Determine Each Team Member’s Strengths

Begin by discussing what you see as their core competencies. Then, figure out how those competencies can be applied to specific projects. Next, show how those competencies align with the responsibilities and expectations of the project’s role. Finally, focus on the big picture by creating business goals in line with your team members core competencies. Your teammates are more likely to embrace and reach goals that align with their strengths and interests.

Share Each Member’s Strengths

Talk about how each person’s talents can be used to enhance collaboration and complete projects. Mention how your teammates can capitalize on each other’s talents to maximize efficiency and achieve desired results. Encourage them to support each other in developing their strengths.

Offer Additional Strength Training

Seminars, conferences, classes or other training opportunities may be offered in the office or at remote locations. Map out ways that strength training can assist with promotions and attaining career goals. Find out whether there are additional strengths your team members want to develop and act accordingly. Discuss progress during performance conversations and reviews.

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Why Remote Options Can Boost Your Employee Morale

Remote work options may be one key to boosting your employee morale. Having more control over one’s work schedule and location increases work satisfaction, engagement and productivity. Engaged, productive employees are happy employees, which leads to greater morale.

Increased Job Satisfaction

Because employees avoid the commute, they experience lower stress levels and less work exhaustion. This results in a higher positive attitude, lower absenteeism and greater employee retention. Also, as baby boomers head into retirement, they want remote work options to complement their desired preretirement lifestyle. Generation X may be done raising their kids and want to be in the workforce but still want to spend time with their families. Millennials may be looking for life experiences that broaden their horizons and expand their networks. Plus, Generation Z may desire remote work options to refine their career growth.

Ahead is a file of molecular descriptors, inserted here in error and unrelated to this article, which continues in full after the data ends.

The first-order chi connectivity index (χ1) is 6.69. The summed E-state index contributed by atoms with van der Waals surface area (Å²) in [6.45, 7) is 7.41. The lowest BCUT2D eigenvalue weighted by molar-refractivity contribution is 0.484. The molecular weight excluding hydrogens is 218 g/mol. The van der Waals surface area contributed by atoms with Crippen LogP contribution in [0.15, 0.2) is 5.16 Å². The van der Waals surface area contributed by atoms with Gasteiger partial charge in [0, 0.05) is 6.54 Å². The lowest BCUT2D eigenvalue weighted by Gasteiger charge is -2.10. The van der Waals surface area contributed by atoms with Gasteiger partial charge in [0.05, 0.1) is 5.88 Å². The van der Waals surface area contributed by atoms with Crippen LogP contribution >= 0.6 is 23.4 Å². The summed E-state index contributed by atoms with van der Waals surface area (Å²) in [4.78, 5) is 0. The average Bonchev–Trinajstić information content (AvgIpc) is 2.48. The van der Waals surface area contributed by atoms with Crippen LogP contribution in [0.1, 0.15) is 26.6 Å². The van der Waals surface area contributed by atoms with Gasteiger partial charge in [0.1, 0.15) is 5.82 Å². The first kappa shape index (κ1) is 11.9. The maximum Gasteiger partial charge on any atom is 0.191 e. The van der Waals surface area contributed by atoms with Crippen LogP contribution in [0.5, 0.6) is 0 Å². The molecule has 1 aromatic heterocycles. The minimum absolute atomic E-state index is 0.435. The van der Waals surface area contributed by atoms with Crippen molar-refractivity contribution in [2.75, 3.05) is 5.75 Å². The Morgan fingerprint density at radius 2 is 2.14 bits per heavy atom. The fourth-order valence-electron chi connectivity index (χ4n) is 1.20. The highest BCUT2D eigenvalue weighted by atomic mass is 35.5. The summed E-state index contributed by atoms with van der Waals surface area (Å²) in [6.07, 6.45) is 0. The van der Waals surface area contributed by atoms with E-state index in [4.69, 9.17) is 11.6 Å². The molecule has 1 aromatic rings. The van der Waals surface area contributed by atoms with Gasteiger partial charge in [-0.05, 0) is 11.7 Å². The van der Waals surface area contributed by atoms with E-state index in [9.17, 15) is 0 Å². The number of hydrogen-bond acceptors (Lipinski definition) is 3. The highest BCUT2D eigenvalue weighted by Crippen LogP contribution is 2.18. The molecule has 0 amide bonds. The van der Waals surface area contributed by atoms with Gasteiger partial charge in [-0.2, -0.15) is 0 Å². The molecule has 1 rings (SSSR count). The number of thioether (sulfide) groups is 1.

Stronger Manager and Employee Relationships

Because management is even more critical when working remotely, managers need to be proactive leaders who are intentional in their style. They need to create standards and expectations for remote collaboration and model successful behaviors for remote work to be successful. With increased methods of communication and virtual connections, managers and employees can virtually connect face-to-face, through email or instant messaging, or over the phone when needed, resulting in greater connections.

Better Health

Since stress and burnout are lower, employees feel physically and emotionally healthy. Also, work flexibility stimulates the brain, leading to happier, more creative employees. It also builds relationships among different generations of workers, which increases feelings of happiness and well-being, improves communication and reduces conflicts. Additionally, remote work options allow for more sleep, so employees feel refreshed and productive the next day. Plus, employees who are ill may be able to complete their work without infecting co-workers.

Greater Work-Life Balance

Working from home allows employees to take care of personal responsibilities while still completing their tasks. They can tend to family needs, run errands, exercise and engage in other interests while fulfilling their professional responsibilities. Employees can also attend meetings through video conferencing and ask questions through instant messaging tools, ensuring they fulfill their duties while working remotely.